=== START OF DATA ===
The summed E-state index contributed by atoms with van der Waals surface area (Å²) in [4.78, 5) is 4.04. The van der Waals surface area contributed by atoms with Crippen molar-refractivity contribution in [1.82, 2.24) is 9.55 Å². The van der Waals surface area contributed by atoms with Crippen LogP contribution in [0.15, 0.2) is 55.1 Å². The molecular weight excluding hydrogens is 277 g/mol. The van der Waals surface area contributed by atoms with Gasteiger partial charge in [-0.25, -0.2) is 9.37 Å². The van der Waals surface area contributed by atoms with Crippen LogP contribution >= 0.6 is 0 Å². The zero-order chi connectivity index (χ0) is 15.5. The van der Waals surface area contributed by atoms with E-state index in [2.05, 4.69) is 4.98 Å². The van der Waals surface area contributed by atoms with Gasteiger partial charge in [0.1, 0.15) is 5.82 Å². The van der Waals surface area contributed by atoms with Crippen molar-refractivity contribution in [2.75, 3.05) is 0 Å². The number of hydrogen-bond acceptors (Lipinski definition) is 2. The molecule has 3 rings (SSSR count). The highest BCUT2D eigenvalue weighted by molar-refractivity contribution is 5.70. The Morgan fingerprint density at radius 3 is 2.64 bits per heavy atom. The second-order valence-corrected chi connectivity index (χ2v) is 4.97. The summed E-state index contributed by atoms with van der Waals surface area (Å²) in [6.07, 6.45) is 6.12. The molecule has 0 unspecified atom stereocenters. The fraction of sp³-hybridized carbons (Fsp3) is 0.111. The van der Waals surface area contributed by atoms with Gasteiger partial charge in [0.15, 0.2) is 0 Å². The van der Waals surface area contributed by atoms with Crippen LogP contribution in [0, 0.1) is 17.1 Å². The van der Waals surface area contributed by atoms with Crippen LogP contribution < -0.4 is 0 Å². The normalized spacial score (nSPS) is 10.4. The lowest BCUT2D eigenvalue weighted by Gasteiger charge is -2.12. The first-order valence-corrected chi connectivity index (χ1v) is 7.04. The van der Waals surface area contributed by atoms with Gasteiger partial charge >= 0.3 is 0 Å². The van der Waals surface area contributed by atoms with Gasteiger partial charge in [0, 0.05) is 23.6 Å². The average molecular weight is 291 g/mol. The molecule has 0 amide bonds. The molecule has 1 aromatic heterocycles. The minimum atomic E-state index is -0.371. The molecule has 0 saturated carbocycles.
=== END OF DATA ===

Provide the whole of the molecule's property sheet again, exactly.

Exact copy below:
The summed E-state index contributed by atoms with van der Waals surface area (Å²) in [4.78, 5) is 4.04. The van der Waals surface area contributed by atoms with Crippen molar-refractivity contribution in [1.82, 2.24) is 9.55 Å². The van der Waals surface area contributed by atoms with Crippen LogP contribution in [0.15, 0.2) is 55.1 Å². The molecular weight excluding hydrogens is 277 g/mol. The van der Waals surface area contributed by atoms with Gasteiger partial charge in [-0.25, -0.2) is 9.37 Å². The van der Waals surface area contributed by atoms with Crippen LogP contribution >= 0.6 is 0 Å². The zero-order chi connectivity index (χ0) is 15.5. The van der Waals surface area contributed by atoms with E-state index in [2.05, 4.69) is 4.98 Å². The van der Waals surface area contributed by atoms with Gasteiger partial charge in [0.1, 0.15) is 5.82 Å². The van der Waals surface area contributed by atoms with Crippen molar-refractivity contribution in [2.75, 3.05) is 0 Å². The number of hydrogen-bond acceptors (Lipinski definition) is 2. The molecule has 3 rings (SSSR count). The highest BCUT2D eigenvalue weighted by molar-refractivity contribution is 5.70. The Morgan fingerprint density at radius 3 is 2.64 bits per heavy atom. The second-order valence-corrected chi connectivity index (χ2v) is 4.97. The summed E-state index contributed by atoms with van der Waals surface area (Å²) in [6.07, 6.45) is 6.12. The molecule has 0 unspecified atom stereocenters. The fraction of sp³-hybridized carbons (Fsp3) is 0.111. The van der Waals surface area contributed by atoms with Gasteiger partial charge in [0.15, 0.2) is 0 Å². The van der Waals surface area contributed by atoms with Crippen LogP contribution in [0, 0.1) is 17.1 Å². The van der Waals surface area contributed by atoms with Crippen LogP contribution < -0.4 is 0 Å². The normalized spacial score (nSPS) is 10.4. The lowest BCUT2D eigenvalue weighted by Gasteiger charge is -2.12. The first-order valence-corrected chi connectivity index (χ1v) is 7.04. The van der Waals surface area contributed by atoms with Gasteiger partial charge >= 0.3 is 0 Å². The van der Waals surface area contributed by atoms with Gasteiger partial charge in [0, 0.05) is 23.6 Å². The average molecular weight is 291 g/mol. The molecule has 0 amide bonds. The molecule has 1 aromatic heterocycles. The minimum atomic E-state index is -0.371. The molecule has 0 saturated carbocycles.